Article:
So the key thing to understand is that you should begin by trying to put the central point in that expanded cluster of AF points upon an important part of your subject with detail — and that could be anything from a portrait subject’s face to the foreground of a snow-covered field. Think of that central, primary point as being the place where AF will happen most of the time. AF Point Expansion is a great safety net, so to speak, for those instances where the camera simply can’t latch on to whatever you first aimed it at.
Just to be clear on three additional points:
- AF Point Expansion (either 4-point or the larger 8-point variety) can be used in any shooting mode other than the EOS 7D Mark II’s Full Auto “green zone”
- Once you select either the 4-point or 8-point AF Expansion from the AF Area options, you can move the cluster of AF points manually anywhere in the 65-point AF array. If you place the central, “primary” AF point at the absolute outer edge of the array, there are no additional AF points to surround that primary point — so you’ll only have surrounding AF points on the side of the primary point facing inward, toward the center of the AF array
- An expanded group of AF points cannot move on its own to follow a subject as it darts around the frame. The photographer is always free to move it manually, and the EOS 7D Mark II has important shortcuts to make that a pretty quick and painless operation. But once you position an expanded cluster of points in one place (center or off-center), it stays there until it’s manually moved by the photographer.
Zone AF may appear to be more of the same, but it has one fundamental difference: Zone AF always tries to focus on the nearest part of a subject that’s within the zone of points. Again, no exceptions. Understand that this is fundamentally different than AF Point Expansion, which starts focus with the central, primary AF point — without regard for the “closest” subject falling within the enlarged AF Area.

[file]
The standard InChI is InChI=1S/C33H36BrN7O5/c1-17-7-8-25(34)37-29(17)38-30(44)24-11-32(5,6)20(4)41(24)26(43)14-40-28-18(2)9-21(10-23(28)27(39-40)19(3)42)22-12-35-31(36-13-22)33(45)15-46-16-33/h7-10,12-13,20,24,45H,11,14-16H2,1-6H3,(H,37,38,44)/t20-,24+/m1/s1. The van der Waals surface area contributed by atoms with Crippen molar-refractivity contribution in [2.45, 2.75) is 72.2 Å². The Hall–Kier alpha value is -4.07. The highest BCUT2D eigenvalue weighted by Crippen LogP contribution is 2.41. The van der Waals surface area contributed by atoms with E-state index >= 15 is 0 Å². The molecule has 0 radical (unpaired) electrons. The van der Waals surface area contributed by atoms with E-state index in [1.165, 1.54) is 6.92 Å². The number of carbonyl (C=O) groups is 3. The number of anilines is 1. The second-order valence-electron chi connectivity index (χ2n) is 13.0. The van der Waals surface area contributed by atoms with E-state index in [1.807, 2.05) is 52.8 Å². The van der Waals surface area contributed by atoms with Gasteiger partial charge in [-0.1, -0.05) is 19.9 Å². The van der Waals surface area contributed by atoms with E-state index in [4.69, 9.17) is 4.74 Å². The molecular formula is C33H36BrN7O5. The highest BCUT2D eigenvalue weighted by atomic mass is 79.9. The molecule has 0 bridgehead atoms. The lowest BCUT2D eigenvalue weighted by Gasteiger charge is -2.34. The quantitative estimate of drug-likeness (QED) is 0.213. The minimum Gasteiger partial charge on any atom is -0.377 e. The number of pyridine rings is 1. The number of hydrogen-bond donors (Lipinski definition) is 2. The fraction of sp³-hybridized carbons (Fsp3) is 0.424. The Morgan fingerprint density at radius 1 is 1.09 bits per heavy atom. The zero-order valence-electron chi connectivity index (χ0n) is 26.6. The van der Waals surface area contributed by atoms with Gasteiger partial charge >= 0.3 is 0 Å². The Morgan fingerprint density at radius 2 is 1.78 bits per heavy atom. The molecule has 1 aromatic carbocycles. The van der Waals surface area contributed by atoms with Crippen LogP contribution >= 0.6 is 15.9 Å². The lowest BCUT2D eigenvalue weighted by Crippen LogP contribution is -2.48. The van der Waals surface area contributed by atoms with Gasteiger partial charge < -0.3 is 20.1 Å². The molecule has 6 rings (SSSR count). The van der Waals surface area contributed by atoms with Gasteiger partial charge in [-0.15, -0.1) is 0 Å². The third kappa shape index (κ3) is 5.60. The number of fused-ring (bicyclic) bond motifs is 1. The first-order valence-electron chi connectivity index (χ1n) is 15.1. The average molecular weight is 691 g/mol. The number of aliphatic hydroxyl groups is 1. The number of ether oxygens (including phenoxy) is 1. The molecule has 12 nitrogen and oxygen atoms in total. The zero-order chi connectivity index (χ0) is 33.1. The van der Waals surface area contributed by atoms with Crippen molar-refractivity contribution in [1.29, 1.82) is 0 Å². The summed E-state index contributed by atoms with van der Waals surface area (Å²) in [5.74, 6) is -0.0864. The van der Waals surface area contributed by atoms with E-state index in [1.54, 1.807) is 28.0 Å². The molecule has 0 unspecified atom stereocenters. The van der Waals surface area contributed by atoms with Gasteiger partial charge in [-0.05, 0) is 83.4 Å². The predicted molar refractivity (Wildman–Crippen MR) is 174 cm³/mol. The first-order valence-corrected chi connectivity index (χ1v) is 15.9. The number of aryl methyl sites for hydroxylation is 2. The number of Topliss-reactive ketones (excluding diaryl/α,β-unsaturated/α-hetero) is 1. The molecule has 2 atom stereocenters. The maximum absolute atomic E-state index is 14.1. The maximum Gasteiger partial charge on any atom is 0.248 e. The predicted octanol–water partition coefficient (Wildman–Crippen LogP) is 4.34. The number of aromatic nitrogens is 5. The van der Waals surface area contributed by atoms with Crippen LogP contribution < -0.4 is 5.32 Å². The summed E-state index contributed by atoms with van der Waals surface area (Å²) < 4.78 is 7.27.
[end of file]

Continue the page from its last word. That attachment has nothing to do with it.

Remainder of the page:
In some instances, this can be very useful — if you’re shooting a moving subject like a vehicle and want to keep the nearest part of it in sharpest focus, if you set Zone AF and can position the zone within your finder so it includes the front of the vehicle, it’ll work to keep it sharp.
Another thing to consider about Zone AF: when working in AI Servo, it’s historically been the only way to have the camera focus-track a broad area and maintain sharpest focus on the nearest subject. So it can be useful, for instance, if shooting a group of runners rounding a turn on a track, where you might want the lead runner in sharpest focus.
The new Wide Zone AF on the EOS 7D Mark II occupies a substantial part of the picture area, taking the concept of Zone AF to even bigger levels. It still functions the same way — whether in One-Shot AF or AI Servo AF, it tries to keep sharpest focus on the nearest object it detects falling within the zone.
Zone AF can be useful as well for quick, run-and-gun style candid shooting at parties or events, where you don’t want focus to fall accidentally on the background. However, you obviously have to be careful applying Zone AF. There are plenty of situations where you won’t want the absolute nearest part of a subject in sharpest focus (think of a tight portrait with a telephoto lens, where you more than likely would prefer optimum sharpness on the eyes, not on the point of a subject’s nose!).
This is one of the distinctions between AF Point Expansion and Zone AF. Both are certainly useful, but knowing exactly how they work is the goal of this article. It certainly can help you out when facing a subject or scene and deciding if one AF Area choice might be better than another one.
Traditional Zone AF has a pre-defined number of AF points in the zone and you can move it to any of 9 specific locations. Again, the Wide Zone AF can be positioned in any of three specific locations within the 65-point AF array: center, left or right. Unfortunately, neither Zone AF option allows the user to manually change the size of a zone, nor can you “nudge” it slightly to any location other than those pre-defined for it.
Making an AF point larger can sometimes be a truly effective way to maintain sharp focus on an erratically moving subject, or to preserve focus on the nearest subject if it's moving and not in the same area of the frame, from shot to shot. Especially with the new Wide Zone AF option, it's a reminder to understand what these AF Area settings do and how they differ. Knowing that can make it an easy decision to reach for one, when circumstances call for it.
The CDLC contributors are compensated spokespersons and actual users of the Canon products that they promote.